Year of the Echinacea

By Susan Littlefield

If you'd like to grow gorgeous flowers that are easy to care for -- and roll out the welcome mat for butterflies, bees, and birds -- echinacea, commonly called coneflower, is the plant for you! These central and eastern North American natives are so attractive and useful in the garden that 2014 had been chose by the National Garden as the Year of the Echinacea.

Most popular in gardens is the purple coneflower, Echinacea purpurea. But don't be misled by the common name. The drooping rays of daisy-like purple coneflower blossoms are more pink than purple. And breeders have been busy coming up with an ever-increasing range of colors and flower forms to choose from. From icy 'White Swan' to orange 'Tiki Torch', light green 'Green Jewel' to yellow 'Mac 'n' Cheese', there are cultivars to fit just about any color scheme. 'Doubledecker' and 'Pink Poodle' sport two-tiered blooms, as does 'Coconut Lime', topped with a lime-green pop-pom for its center cone.

For those interested in natural landscaping, there are a number of other native echinaceas to choose from. Pale purple coneflower (E. pallida) is distinguished by its very thin, pale pink, drooping ray petals set off by a coppery-orange center cone. Narrow-leaved purple coneflower (E. angustifolia) is a drought-tolerant prairie denizen that blooms earlier in the season than purple coneflower.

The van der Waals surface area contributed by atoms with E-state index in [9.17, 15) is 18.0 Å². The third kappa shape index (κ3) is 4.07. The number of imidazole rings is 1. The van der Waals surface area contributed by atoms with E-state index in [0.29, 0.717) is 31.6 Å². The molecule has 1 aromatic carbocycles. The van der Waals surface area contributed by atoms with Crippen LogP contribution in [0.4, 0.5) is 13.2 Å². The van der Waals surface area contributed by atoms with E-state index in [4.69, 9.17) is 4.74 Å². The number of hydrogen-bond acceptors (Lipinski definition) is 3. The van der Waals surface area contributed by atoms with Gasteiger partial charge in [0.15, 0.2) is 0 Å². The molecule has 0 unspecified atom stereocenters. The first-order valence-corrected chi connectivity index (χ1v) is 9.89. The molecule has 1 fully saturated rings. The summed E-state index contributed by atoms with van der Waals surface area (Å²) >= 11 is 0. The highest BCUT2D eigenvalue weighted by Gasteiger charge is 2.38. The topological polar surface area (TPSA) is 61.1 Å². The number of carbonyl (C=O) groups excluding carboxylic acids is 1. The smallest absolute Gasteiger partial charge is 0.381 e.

All echinaceas are good choices for those interested in low-maintenance gardening. Give then full sun to light shade, especially in hotter climates. They are not fussy about soil as long drainage is good and are drought tolerant once established. Divide every few years to keep plants vigorous.

To find out more about the history, care, and culture of coneflowers, along with a descriptive list of popular varieties, go to National Garden Bureau. (Image courtesy of National Garden Bureau)

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